Cracker Box Palace is a not for profit, no-kill rescue and rehabilitation shelter for over 180 farm animals. Animals of every kind come to recover from illness, neglect or abuse. Once given necessary adjustment time and veterinary care, animals are available for adoption.
In early 2011, Cracker Box Palace achieved ownership of a beautiful piece of property — Alasa Farms. This farm was formerly a historic Shaker community in the early 1800’s. Some years later, it served as a migrant camp. Today it is home to horses, geese, ducks, chickens, rabbits, goats, sheep, several breeds of pigs, llamas and (see the video) donkeys.
The farm is funded totally through memberships, sponsorships, donations, and grants. If animals cannot be placed in suitable adoptive homes they will stay on the farm. They also offer a sponsorship program for people who love animals but do not have facilities to care for them. Cracker Box Palace also offers a variety of Youth Programs for scouts, special needs groups, and school community service projects.
The farm has apple orchards as well. The month-long, Apple Pic-n-Picnic starts around the 2nd week of September with U-Pick apples from dwarf trees. Alasa Farms also participates in the annual Apple Tasting Tour.
Alasa Farms is located just southwest of Sodus Bay. The property and surrounding land is very beautiful and contains many waterways that flow to the bay. With the assistance of the Genesee Land Trust, Alasa Farms has ensured that their 627 acres of forests, wetlands, working crop lands and orchards, will remain open land. By spring of 2012 there will be trails through the woods and around the farm marked for horseback riding and hiking.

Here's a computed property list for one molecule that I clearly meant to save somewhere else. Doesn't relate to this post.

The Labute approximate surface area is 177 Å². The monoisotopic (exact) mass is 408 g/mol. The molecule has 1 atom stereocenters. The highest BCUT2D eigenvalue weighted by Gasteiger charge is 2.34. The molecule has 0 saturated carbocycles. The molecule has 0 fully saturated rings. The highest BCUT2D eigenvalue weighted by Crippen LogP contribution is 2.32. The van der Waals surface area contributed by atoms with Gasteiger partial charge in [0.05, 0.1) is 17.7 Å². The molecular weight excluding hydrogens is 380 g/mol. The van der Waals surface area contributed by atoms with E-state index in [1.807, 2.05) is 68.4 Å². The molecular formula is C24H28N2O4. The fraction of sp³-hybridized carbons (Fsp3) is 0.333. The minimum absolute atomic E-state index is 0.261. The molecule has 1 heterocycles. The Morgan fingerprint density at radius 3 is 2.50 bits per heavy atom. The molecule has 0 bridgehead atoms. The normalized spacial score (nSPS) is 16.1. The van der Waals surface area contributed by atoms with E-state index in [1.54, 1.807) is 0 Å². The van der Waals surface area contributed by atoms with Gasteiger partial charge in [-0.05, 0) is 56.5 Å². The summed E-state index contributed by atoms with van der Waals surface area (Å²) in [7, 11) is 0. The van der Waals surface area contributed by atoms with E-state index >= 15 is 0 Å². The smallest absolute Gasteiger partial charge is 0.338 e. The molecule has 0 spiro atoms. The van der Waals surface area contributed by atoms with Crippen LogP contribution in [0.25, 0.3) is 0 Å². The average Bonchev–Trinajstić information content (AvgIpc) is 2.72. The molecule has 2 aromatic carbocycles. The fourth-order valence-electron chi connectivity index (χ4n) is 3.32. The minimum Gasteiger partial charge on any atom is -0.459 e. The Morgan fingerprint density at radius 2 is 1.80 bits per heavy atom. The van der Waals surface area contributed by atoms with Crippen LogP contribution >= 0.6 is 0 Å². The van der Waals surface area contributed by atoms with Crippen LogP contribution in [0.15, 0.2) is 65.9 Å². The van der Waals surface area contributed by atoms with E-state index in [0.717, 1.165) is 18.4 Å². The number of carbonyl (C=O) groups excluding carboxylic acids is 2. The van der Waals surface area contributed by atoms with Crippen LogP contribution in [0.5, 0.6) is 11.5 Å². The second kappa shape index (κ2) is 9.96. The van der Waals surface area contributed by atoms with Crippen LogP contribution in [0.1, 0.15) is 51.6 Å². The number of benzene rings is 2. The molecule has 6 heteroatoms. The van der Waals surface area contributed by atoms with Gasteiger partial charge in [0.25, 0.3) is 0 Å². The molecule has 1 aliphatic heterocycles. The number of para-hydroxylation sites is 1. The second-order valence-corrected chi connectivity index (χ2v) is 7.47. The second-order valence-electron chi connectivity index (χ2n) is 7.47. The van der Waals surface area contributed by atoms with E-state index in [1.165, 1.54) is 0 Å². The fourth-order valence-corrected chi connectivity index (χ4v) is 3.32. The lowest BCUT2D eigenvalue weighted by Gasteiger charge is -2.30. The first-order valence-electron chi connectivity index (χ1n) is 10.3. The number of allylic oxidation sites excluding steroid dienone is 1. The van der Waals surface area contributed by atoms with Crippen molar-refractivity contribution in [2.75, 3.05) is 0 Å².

Additionally, The Nature Conservancy has acquired another 500 +acres between the Farm and Sodus Bay, including 800’ of frontage on the bay. It will remain undisturbed and eventually be transferred to New York state for inclusion in a wildlife management area.
HOURS: 10 a.m. to 3 p.m. Saturdays
Contact us to inquire about tours, call 315.483.2493.
Location: 6450 Shaker Road, Alton, NY, 14413
To learn about the roots of Rochester New York, you have to visit the George Eastman House. George Eastman is called the father of Rochester. Eastman, a lover of photography, did not invent it, but his inventions made it possible for every family to afford to take their own pictures for the first time.
Eastman invented the Brownie Camera — pretty much a box — with a lens, with film inside, ready for instant use, with no special training, for only $1.00 — and that included printing the pictures! Once you took the pictures, you had to mail the entire camera back to get your pictures — and another roll of film inside your camera. This camera business became known to the world as the Eastman Kodak Company.